Quantum Cooling Systems using Mode Controlled Blue Lasers (CoolBlue2)

Lead Research Organisation: University of Glasgow
Department Name: School of Engineering

Abstract

CoolBlue2 is a highly innovative follow on porject with a goal to further develop next generation GaN laser technology for implementation in quantum sensors based on atomic cooling. Conventional laser sources for these applications are complex and inefficient whereas a direct blue laser diode source could offer many advantages such as increased power, lower complexity, and smaller size, potentially transforming quantum sensors such as frequency standards from laboratory instruments into miniaturised, robust systems. The project will consist of two cycles of laser design, fabrication and test, in which we will optimise key laser parameters including linewidth and power and wavelength . The project will be led by CSTG Ltd in partnership with the University of Glasgow, Aston University, Helia Photonics and National Physical Laboratory
University of Glasgow offers advanced characterisation, device modelling and advanced lithography at the JWNC. GU is a partner in the Birmingham QT hub which creates excellent opportunities collaboration and an ideal platform for additional funding applications subsequent to this project. Additionally, Professor Paul is currently serving a QT fellowship which means that he is in an ideal position to understand both the technical requirements and the commercial drivers for this new technology.

Planned Impact

he GaN technology developed in this project will be world leading and form critical elements of many quantum technologies. This project will build upon the partner's expertise in this area to develop new laser and optical coating technology.
To develop a lead in GaN technology, it is vital for the UK to take an early role in the miniaturisation of systems required for widespread adoption of these technologies. The development of quantum technologies presents an opportinity to improve society in terms of quality of life, safety, security and jobs in the UK.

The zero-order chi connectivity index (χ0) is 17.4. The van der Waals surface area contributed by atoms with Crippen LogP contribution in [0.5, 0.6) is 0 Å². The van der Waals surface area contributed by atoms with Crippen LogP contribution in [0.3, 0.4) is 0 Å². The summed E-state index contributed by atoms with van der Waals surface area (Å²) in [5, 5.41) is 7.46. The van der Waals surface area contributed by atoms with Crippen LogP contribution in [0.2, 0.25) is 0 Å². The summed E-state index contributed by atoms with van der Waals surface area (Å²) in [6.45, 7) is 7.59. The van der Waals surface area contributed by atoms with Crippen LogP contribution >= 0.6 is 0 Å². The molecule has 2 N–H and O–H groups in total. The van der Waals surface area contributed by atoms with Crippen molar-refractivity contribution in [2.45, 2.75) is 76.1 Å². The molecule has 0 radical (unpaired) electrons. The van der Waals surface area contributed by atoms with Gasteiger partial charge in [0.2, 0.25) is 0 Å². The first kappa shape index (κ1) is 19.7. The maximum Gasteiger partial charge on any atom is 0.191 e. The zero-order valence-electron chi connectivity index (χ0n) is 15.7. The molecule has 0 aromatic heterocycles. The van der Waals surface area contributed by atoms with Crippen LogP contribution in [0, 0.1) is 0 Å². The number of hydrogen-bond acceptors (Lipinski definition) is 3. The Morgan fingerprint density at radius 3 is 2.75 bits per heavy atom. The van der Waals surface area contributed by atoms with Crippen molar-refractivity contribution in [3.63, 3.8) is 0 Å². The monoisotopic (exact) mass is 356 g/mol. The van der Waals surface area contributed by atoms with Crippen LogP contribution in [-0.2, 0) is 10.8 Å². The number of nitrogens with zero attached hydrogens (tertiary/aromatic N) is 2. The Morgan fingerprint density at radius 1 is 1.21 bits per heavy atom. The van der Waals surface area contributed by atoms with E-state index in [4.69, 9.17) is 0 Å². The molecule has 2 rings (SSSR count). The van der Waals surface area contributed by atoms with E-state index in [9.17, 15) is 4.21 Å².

As mentioned, in addition to emerging quantum markets, Gallium Nitride (GaN) lasers and associated subsystems have a wide range of applications in display light sources, subsea and terrestrial communications and medical instrumentation. CSTG have will have a key capability in these devices with the associated market and additional revenues.
The knowledge and expertise generated during this project will allow CSTG and Helia to develop new products, increasing their addressable market. In particular, it will allow products to serve the emerging GaN laser markets where single wavelength devices are required. The successful introduction of these products will require increased manpower resulting in the creation of jobs. The additional revenues could allow CSTG to invest further in R+D projects beyond the timescale of this proposed project.
The companies involved in the supply chain will also have increased activity, safeguarding jobs or leading to job creation. The advanced devices will result in systems with reduced size and power consumption compared to the competition leading to a cost or performance advantage. Enhanced understanding and improved efficiency of GaN devices systems could have influence in markets outside of quantum systems, such as displays or solid state lighting where the markets are established and high volume. Reducing the power consumption of electronic and electrical systems in general is positive for society.
Commercialisation of academic research at the University of Glasgow and the associated high impact publications will have a positive impact on the research impact status allowing it to attract enhanced funding.

Publications

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